Out of Africa?
Foreign aid is part of the problem, but so is corrupt politics.
Between 2002 and 2008, sub-Saharan Africa started growing again, buoyed like much of the rest of the world by the global commodity boom and Chinese investment. Thus ended one of the most dismaying periods in the continent's recent history, a generationlong stretch during which most countries in the region saw per capita incomes fall, sometimes to levels not experienced since the end of colonialism.
The turnaround signals the possibility of new opportunities for Africans, yet the past year's astonishing drop in commodity prices as a result of the global recession suggests how fragile that upswing is. Nor is it clear that a political corner has been turned. The growth years have seen the outbreak of a horrific war in the Democratic Republic of Congo that has claimed more than 5 million lives, another smaller but equally devastating conflict in northern Uganda, a humanitarian catastrophe in Darfur, and the continuing tragedy of Robert Mugabe's Zimbabwe.
In the West, the causes of and remedies for Africa's development failure have mostly been debated by white men like Jeffrey Sachs and William Easterly, who have argued for and against massive outside assistance, respectively. Sachs has gotten help from celebrity advocates like Bob Geldorf, Bono, and Angelina Jolie. So it is refreshing to have some fresh analysis from two African women, Kenyan Wangari Maathai and Zambian Dambisa Moyo.
They are not cut from similar cloth at all. Maathai, a legislator who lost her seat in the 2007 parliamentary election, was awarded the Nobel Peace Prize in 2004 for her opposition to the regime of former Kenyan President Daniel arap Moi, and for her environmental advocacy in founding the grassroots Greenbelt Movement. She is obviously courageous: Though of Kikuyu descent herself, she called for a vote recount when fellow Kikuyu Mwai Kibaki attempted to steal the 2007 presidential election and triggered a deadly escalation of ethnic violence. Moyo, by contrast, left Zambia to attend college in the United States, and after receiving degrees from Oxford and Harvard, went on to work at the World Bank and Goldman Sachs.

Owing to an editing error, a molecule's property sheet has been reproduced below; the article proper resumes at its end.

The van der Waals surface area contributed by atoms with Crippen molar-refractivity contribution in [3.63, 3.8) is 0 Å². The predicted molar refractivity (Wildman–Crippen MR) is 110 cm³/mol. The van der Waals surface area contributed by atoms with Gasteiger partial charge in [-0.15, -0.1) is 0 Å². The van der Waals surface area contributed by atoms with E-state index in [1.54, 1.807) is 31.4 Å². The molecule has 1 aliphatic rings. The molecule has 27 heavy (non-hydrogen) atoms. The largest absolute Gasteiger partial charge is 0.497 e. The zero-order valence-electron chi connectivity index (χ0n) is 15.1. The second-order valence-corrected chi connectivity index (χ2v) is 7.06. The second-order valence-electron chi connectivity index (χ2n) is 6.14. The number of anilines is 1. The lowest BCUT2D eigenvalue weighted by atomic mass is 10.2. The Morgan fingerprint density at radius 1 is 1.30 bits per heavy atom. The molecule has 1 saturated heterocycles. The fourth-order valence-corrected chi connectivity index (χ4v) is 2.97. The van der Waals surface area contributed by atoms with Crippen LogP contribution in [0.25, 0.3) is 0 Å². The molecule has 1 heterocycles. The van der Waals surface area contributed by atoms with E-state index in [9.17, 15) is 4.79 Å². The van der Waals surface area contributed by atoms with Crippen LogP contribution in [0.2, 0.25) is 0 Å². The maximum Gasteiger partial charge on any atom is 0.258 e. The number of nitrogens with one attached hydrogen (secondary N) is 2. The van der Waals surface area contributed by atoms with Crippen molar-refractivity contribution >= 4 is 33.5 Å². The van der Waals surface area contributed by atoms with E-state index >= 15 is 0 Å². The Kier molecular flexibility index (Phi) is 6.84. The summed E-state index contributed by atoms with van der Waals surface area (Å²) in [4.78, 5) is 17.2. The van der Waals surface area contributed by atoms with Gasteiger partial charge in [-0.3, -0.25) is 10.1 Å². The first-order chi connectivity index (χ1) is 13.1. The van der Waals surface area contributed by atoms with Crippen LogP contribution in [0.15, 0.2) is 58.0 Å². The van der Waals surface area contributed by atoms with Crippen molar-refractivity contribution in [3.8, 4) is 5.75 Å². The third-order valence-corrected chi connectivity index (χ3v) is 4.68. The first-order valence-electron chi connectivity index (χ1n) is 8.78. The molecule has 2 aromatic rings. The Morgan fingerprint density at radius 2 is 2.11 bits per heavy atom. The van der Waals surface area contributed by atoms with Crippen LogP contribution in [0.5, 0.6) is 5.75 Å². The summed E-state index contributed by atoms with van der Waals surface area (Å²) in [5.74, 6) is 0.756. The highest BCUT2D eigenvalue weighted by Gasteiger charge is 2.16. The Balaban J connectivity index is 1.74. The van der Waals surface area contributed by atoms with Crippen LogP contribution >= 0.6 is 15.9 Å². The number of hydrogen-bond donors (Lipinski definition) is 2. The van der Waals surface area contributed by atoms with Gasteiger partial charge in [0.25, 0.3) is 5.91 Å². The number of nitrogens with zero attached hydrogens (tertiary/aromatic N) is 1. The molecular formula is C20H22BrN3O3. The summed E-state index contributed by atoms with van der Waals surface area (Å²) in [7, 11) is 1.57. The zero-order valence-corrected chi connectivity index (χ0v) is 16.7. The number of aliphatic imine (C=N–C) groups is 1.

Their books would seem to bear little resemblance as well. In The Challenge for Africa, Maathai offers a diffuse array of conclusions. She argues that there is no inherent trade-off between economic growth and environmental protection and that African governments should pursue both. She blames Western colonialism for devaluing African identity and culture but blames Africans as well for their bloody attachment to fractured "micro-nations." She criticizes aid dependency and yet has no strong objections to the Sachs-Bono agenda of ramping up Western development assistance. She believes that change will have to come through grassroots activism and that Africans must embrace their own traditions.
Moyo's book, Dead Aid, by contrast, has a very simple message: that outside development assistance is at the root of Africa's underdevelopment and ought to be stopped quickly and totally if the continent is to progress. She is in favor of private-sector development, even if it comes from China, and inveighs against agricultural protectionism in the North that prevents trade from becoming an engine of growth. Not surprisingly, her book will appeal to a crowd very different from those who awarded Maathai the Nobel Peace Prize. Maathai and Moyo might indeed seem to be headed for a polarized Sachs-Easterly style shootout over approaches to development.
But the truth is that these books have more in common than their authors may admit. Both women see sub-Saharan Africa's fundamental problem not as one of resources, human or natural, or as a matter of geography, but, rather, as one of bad government. Far too many regimes in Africa have become patronage machines in which political power is sought by "big men" for the sole purpose of acquiring resources—resources that are funneled either back to the networks of supporters who helped a particular leader come to power or else into the proverbial Swiss bank account. There is no concept of public good; politics has devolved instead into a zero-sum struggle to appropriate the state and whatever assets it can control.
All of the region's other problems derive from this destructive dynamic. Natural resources, whether diamonds or oil or timber, have quickly turned into a curse, because they greatly raise the stakes of the political struggle. Ethnicity and tribe, social constructs of often dubious historical provenance, have been exploited by political leaders in their quests for power. The advent of democracy has not changed the aims of politics but simply shifted the method of struggle. Only thus can we explain a phenomenon like Nigeria, which took in some $300 billion in oil revenues over a generation and yet saw declining per capita income during that same period.
Francis Fukuyama is professor of international political economy at the Johns Hopkins School of Advanced International Studies and director of its International Development Program.
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